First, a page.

But even there, what is missing is going for the full spectrum ecocity now. We need to be thorough. We need to see all the parts connected and understand that to have a better car actually makes a worse city because it perpetuates the same anti-ecocity form with all its excesses. It is time for imagination to explore the whole notion in its fullness. Only then can we get beyond the compromises and the habits of stopping way short of… cities that actually enrich soils, promote biodiversity and stabilize climate while creating a more beautiful human environment than ever seen before and one harmonious with the natural world as well.


Carolyn Finney at Day 2

May 6, 2008

Carolyn Finney, Assistant Professor/Geographer at UC Berkeley

Carolyn Finney was born in New York and grew up on an estate where her father was the caretaker and her mother the housekeeper. She pursued an acting career for eleven years in New York and Los Angeles. But a backpacking trip around the world in 1987 changed her life. She spent the next five years traveling and living in Africa and Nepal. Carolyn returned to formal education in 1994 investigating women’s issues in Kenya and women’s participation in community forestry management in Nepal. Her current research and teaching is in environmental science, policy and management and continues at Berkeley.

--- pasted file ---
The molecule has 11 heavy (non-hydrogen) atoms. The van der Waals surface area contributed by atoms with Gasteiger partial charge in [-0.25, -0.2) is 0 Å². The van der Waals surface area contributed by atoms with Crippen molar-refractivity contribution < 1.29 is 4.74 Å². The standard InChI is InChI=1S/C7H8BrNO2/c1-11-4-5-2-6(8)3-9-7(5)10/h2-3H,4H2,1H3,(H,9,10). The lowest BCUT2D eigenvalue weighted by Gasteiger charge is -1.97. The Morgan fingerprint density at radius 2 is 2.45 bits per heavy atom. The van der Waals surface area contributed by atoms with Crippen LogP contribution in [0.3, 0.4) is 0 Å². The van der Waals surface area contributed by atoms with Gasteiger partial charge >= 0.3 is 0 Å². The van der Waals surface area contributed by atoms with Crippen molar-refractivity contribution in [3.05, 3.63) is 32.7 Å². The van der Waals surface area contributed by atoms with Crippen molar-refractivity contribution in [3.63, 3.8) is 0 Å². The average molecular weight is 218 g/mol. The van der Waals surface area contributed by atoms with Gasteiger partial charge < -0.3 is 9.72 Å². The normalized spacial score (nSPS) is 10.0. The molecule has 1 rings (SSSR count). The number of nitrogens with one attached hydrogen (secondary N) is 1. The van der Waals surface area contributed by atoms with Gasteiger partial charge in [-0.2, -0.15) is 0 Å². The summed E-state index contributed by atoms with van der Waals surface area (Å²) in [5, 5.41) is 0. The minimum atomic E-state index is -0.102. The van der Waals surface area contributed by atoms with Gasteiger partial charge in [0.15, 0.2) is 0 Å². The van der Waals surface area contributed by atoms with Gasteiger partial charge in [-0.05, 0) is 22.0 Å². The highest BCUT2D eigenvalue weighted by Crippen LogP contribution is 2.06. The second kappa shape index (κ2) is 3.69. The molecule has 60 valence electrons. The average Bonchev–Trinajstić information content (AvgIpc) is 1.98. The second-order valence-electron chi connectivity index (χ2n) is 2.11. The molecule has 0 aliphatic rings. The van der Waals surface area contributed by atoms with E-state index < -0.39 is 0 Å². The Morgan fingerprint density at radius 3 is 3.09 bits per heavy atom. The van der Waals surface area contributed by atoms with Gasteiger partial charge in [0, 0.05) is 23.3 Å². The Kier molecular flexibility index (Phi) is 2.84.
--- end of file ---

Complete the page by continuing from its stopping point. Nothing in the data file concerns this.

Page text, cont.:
Berkeley Institute of the Environment: www.bie.berkeley.edu

Pacifica Tribune: Ecocity Summit

March 24, 2008

Get ready to change the world!

Throughout Earth Day Week, April 22-26, in San Francisco, the Ecocity World Summit (7th International Ecocity Conference) will convene an international community of inspired change-makers, courageous individuals addressing problems of the world’s environment with thoughtful long-range solutions that are truly sustainable, ecologically healthy and socially just. The International Ecocity Conference Series brings together the key innovators, decision makers, technologists, businesses and organizations shaping the conversation around ecological and sustainable city, town and village design, planning and development. We intend to put these issues on the economic and environmental agenda for 2008 and beyond.